Effect of EDTA and DTPA on Phytoremediation of Pb-Zn Contaminated Soils by Eucalyptus camaldulensis Dehnh and Effect on Treatment Time

Document Type: Research Paper

Author

assistant professor- university of Zabol, faculty of natural resorcesDepartment of Range and Watershed Management, University of Zabol, Zabol, Iran

Abstract

In this research a pot experiment was carried out to investigate the remediation ability of E. camaldulensis Dehnh in
Lead-Zinc (Pb-Zn) contaminated soil. The study also investigated the effects of ethylenediaminetetraacetic acid
(EDTA) and diethylenetrinitrilopentaacetic acid (DTPA) on the phytoremediation efficiency of the plant species, and
harvest time as a suitable dose of chelating agents was considered. When the plants had grown for 30 days, the
seedlings were harvested to determine the concentration of metals in plant tissues and soil. In general, Pb level
decreased in the order of: shoot > soil > root, whilst Zn content decreased in the sequence shoot > root > soil. As a
second step, contaminated soils were treated with EDTA (1.5, 3, 6, 9mmolkg-1) and DTPA (1.5, 3, 6, 9mmolkg-1).
The results demonstrated that chelating agents enhance metal content in E. camaldulensis. The greatest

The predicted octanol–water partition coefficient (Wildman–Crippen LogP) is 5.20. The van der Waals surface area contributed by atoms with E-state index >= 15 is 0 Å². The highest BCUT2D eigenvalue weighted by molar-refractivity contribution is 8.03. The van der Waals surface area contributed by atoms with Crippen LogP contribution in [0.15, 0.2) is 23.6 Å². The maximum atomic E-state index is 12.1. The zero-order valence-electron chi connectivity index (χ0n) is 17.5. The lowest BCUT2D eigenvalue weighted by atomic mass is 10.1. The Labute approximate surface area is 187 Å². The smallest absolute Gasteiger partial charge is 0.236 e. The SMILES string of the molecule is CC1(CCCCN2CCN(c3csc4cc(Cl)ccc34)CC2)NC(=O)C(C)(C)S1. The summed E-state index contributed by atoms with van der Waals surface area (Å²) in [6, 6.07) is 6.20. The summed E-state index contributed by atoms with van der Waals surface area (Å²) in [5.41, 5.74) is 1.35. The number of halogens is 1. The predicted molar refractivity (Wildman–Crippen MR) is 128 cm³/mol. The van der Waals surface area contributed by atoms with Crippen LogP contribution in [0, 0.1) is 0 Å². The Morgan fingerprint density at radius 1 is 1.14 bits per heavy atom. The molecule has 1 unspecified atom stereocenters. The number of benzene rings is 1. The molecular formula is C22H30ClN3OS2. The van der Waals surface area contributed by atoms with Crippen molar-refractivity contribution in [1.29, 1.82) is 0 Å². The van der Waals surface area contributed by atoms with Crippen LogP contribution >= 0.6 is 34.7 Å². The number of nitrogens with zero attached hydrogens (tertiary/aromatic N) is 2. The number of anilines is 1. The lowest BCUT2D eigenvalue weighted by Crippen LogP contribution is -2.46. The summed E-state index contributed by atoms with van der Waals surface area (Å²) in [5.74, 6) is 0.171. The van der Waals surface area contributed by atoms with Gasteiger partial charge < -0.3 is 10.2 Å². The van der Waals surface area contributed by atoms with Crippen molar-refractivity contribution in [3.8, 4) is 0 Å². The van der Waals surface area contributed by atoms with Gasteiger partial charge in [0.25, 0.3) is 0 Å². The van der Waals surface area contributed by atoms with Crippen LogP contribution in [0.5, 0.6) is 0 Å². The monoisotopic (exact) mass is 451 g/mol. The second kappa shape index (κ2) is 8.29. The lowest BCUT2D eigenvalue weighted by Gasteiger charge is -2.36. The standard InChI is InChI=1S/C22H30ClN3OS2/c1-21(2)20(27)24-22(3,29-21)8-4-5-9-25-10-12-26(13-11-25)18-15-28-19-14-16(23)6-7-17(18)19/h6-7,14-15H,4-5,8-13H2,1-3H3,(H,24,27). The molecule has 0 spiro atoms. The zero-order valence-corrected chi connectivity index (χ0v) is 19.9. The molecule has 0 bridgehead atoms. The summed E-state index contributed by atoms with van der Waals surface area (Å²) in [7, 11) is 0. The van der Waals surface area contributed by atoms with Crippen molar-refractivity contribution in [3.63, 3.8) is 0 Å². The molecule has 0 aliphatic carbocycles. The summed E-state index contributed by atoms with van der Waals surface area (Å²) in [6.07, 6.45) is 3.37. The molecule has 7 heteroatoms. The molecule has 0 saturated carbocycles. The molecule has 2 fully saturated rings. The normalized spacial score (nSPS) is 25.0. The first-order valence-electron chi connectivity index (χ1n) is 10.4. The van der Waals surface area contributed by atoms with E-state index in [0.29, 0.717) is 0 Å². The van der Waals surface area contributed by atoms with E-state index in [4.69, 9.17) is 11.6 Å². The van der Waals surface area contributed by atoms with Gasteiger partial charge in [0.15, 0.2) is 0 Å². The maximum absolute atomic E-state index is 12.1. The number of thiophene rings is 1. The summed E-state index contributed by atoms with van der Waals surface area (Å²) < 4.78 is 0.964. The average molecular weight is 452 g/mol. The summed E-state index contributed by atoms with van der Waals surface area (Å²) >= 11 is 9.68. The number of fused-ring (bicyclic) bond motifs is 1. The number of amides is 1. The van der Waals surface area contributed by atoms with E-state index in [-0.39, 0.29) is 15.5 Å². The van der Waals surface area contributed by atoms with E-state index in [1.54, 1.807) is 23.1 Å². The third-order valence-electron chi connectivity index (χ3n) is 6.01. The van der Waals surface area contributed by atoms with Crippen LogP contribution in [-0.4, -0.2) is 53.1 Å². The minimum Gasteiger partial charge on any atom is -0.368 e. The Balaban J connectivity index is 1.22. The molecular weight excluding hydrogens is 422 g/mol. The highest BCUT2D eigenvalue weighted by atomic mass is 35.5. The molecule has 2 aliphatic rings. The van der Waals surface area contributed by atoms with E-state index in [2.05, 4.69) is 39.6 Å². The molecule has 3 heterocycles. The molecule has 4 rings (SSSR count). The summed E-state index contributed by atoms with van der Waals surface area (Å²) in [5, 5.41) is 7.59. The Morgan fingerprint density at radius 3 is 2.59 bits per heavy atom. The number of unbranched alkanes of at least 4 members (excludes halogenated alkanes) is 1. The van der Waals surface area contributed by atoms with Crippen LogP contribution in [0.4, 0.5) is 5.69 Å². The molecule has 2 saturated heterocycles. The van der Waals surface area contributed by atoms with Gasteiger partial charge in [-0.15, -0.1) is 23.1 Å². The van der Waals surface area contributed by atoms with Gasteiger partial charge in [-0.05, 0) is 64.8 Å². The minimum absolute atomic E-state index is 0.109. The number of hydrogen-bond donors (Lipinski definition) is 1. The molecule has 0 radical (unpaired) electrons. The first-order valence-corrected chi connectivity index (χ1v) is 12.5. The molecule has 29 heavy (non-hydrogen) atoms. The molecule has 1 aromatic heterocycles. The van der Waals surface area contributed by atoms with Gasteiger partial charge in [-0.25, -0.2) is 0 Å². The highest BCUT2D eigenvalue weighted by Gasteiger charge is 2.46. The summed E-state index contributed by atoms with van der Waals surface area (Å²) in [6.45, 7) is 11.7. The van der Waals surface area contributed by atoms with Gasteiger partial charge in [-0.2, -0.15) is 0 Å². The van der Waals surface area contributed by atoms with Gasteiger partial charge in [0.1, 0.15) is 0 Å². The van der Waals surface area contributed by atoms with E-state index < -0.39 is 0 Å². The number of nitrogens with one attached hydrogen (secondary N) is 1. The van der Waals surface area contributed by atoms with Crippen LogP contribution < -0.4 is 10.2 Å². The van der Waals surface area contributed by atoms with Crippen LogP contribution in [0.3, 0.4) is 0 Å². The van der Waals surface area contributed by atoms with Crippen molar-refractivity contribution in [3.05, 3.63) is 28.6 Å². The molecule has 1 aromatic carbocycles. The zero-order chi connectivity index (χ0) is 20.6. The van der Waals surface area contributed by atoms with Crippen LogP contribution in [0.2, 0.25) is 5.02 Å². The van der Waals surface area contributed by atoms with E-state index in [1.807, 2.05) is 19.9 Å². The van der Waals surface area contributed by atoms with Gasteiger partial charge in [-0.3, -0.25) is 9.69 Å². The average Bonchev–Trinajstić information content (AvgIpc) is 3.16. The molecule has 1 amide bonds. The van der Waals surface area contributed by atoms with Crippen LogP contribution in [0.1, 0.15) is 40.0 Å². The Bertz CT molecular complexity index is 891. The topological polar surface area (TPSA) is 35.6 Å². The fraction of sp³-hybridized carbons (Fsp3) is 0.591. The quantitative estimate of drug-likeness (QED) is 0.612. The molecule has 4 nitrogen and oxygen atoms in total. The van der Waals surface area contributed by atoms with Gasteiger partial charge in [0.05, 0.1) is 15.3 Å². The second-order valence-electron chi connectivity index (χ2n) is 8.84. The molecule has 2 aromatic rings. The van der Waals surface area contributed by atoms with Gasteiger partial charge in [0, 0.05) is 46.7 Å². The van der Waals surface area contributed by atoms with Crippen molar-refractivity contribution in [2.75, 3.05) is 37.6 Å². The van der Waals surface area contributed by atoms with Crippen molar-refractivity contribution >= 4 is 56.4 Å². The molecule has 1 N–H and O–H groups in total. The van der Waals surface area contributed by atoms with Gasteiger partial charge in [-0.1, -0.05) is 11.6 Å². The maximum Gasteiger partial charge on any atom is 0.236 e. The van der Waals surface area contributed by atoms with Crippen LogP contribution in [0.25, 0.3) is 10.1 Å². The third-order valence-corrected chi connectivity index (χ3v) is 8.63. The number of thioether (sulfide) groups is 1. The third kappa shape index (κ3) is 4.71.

bioconcentration factor in EDTA treatments (3.94) was observed in 9EDTA treatment followed by 6EDTA treatment
(3.41). Similarly this was observed for 9DTPA (2.30) and 6DTPA (2.23) respectively. With respect to non-significant
difference between 9EDTA and 6EDTA treatments and between 6DTPA and 9DTPA, low doses (6mmolkg-1) were
used in the third step for the highest heavy metal uptake over 30, 60 and 90 days. Results reveal that the concentration
of metal soil solution decreases gradually with the passage of time. The results indicate that E. camaldulensis has the
potential for the phytoextraction of metal-contaminated soils but should not be used unless the biomass containing
such accumulated metals is removed for disposal. Significant improvement over current chelate-assisted
phytoextraction of metals may be possible but should be implemented cautiously because of the environmental risks.

Keywords

Main Subjects